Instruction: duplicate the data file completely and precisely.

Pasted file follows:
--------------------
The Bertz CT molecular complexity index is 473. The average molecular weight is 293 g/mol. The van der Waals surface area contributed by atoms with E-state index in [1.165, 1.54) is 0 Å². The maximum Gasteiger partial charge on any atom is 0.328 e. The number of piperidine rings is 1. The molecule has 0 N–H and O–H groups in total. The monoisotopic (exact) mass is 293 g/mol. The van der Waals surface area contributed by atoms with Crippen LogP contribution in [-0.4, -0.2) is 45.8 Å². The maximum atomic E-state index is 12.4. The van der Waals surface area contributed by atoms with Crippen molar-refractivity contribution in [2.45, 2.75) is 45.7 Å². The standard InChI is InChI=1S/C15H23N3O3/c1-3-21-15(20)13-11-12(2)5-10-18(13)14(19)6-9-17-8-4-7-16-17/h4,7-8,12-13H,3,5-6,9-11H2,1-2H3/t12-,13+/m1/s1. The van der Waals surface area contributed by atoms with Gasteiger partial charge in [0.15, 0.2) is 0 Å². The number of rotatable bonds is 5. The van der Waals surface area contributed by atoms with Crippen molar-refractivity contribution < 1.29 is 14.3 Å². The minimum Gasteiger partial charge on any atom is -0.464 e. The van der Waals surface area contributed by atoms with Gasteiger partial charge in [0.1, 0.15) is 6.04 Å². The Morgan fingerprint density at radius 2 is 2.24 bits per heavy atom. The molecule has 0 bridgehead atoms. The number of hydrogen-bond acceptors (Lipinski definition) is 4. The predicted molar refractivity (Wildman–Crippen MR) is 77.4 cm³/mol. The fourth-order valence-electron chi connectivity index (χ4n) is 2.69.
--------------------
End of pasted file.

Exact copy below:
The Bertz CT molecular complexity index is 473. The average molecular weight is 293 g/mol. The van der Waals surface area contributed by atoms with E-state index in [1.165, 1.54) is 0 Å². The maximum Gasteiger partial charge on any atom is 0.328 e. The number of piperidine rings is 1. The molecule has 0 N–H and O–H groups in total. The monoisotopic (exact) mass is 293 g/mol. The van der Waals surface area contributed by atoms with Crippen LogP contribution in [-0.4, -0.2) is 45.8 Å². The maximum atomic E-state index is 12.4. The van der Waals surface area contributed by atoms with Crippen molar-refractivity contribution in [2.45, 2.75) is 45.7 Å². The standard InChI is InChI=1S/C15H23N3O3/c1-3-21-15(20)13-11-12(2)5-10-18(13)14(19)6-9-17-8-4-7-16-17/h4,7-8,12-13H,3,5-6,9-11H2,1-2H3/t12-,13+/m1/s1. The van der Waals surface area contributed by atoms with Gasteiger partial charge in [0.15, 0.2) is 0 Å². The number of rotatable bonds is 5. The van der Waals surface area contributed by atoms with Crippen molar-refractivity contribution < 1.29 is 14.3 Å². The minimum Gasteiger partial charge on any atom is -0.464 e. The van der Waals surface area contributed by atoms with Gasteiger partial charge in [0.1, 0.15) is 6.04 Å². The Morgan fingerprint density at radius 2 is 2.24 bits per heavy atom. The molecule has 0 bridgehead atoms. The number of hydrogen-bond acceptors (Lipinski definition) is 4. The predicted molar refractivity (Wildman–Crippen MR) is 77.4 cm³/mol. The fourth-order valence-electron chi connectivity index (χ4n) is 2.69.